I just don’t get this design. It’s like a less attractive take on ’95 Select. Every card has that huge brown field behind the player and heavy black bar below, and the little white lines that frame the player are awkward and unnecessary. Why are they there? It would seem to me they were added last-minute to pull focus away from the massive team-colored, kind-of-an-X shape on the right. The one interesting design element on this card is the barely-visible explosion that appears to be going on behind the player but that is covered up by the big, ugly brown section. Then you have the non-foil nameplate just kind of hanging out on the bottom of the card. It looks so lonely down there. As SPx designs go, this one’s a lame duck.
|2006 SPx #24|
The picture is cool, but that’s one of the few things to like about this oddball of the timeline. That massive side-mounted SPx logo bar dominates the entire layout, effectively shrinking the card and making the viewer claustrophobic. The only bit of innovation worth mentioning here is the addition of a line of text below the player’s surname heralding some great career accomplishment. I wouldn’t have minded seeing more of that in other sets. The inserts are decent, and the brighter holofoil version of the base card is a significant improvement, but those are not enough to save this unfortunate base set. My least favorite design in the timeline.
I could be wrong as I don’t have any sales figures at my disposal, but I like to think this set’s performance in the card market made Upper Deck realize it was time for a return to the roots of this once-groundbreaking, envelope-pushing, awesomely gaudy and overdesigned brand. Look what happened next:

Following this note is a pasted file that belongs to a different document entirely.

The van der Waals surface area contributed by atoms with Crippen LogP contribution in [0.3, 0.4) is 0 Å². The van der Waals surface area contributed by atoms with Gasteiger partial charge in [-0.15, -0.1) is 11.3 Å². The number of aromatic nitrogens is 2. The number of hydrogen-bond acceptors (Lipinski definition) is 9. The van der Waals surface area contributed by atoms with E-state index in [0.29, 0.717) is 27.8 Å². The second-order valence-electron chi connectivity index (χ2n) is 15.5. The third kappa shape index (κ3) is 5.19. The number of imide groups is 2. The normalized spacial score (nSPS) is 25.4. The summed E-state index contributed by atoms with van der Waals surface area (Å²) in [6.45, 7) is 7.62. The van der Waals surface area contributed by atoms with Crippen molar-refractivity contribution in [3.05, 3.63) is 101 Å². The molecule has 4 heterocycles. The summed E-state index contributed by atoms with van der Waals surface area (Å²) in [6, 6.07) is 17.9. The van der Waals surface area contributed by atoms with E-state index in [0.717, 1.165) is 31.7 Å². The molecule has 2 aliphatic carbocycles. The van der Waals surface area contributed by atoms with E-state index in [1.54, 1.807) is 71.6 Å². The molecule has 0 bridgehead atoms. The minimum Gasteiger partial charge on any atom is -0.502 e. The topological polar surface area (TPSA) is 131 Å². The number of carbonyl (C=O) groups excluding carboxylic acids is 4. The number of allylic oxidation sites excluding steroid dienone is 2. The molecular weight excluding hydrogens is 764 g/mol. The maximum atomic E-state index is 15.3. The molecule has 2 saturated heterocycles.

|2007 SPx #59|
YES. This is the kind of stuff I think of when I think of SPx. Excessive holofoil, heavy-handed die-cutting, shiny, busy, seizures, drool, rainbows – all that. This is my SPx, and I could not be happier to see it in this timeline. In the Taco Bell analogy, this is the A.M. Crunch Wrap because its Upper Deck finally waking up to what SPx is supposed to be. And why not? It’s the 10-year anniversary of the burrito supreme set, after all.
So, what did we get? A massive holofoil X? Check. Action shot and portrait? Check. Lots of team color, black and white, and multi-angle die-cutting? Check, check, and double check. It’s the most SPx design in years! How will they possibly top it?
|2008 SPx #23|
Oh, that’s nice, too. This 12-cornered beast is all about balance and centering with card-spanning elements on multiple axes each offset by identical elements on the opposite side. You’re looking at what is probably the most bilaterally symmetrical baseball card ever made. Throw a bunch of holofoil on that with some neat little raised-printing baseballs in the corners and you’ve got yourself a beast of a base card. The inserts in this set were heavily Griffey-centric, too, so you better believe I am biased. A very fun design.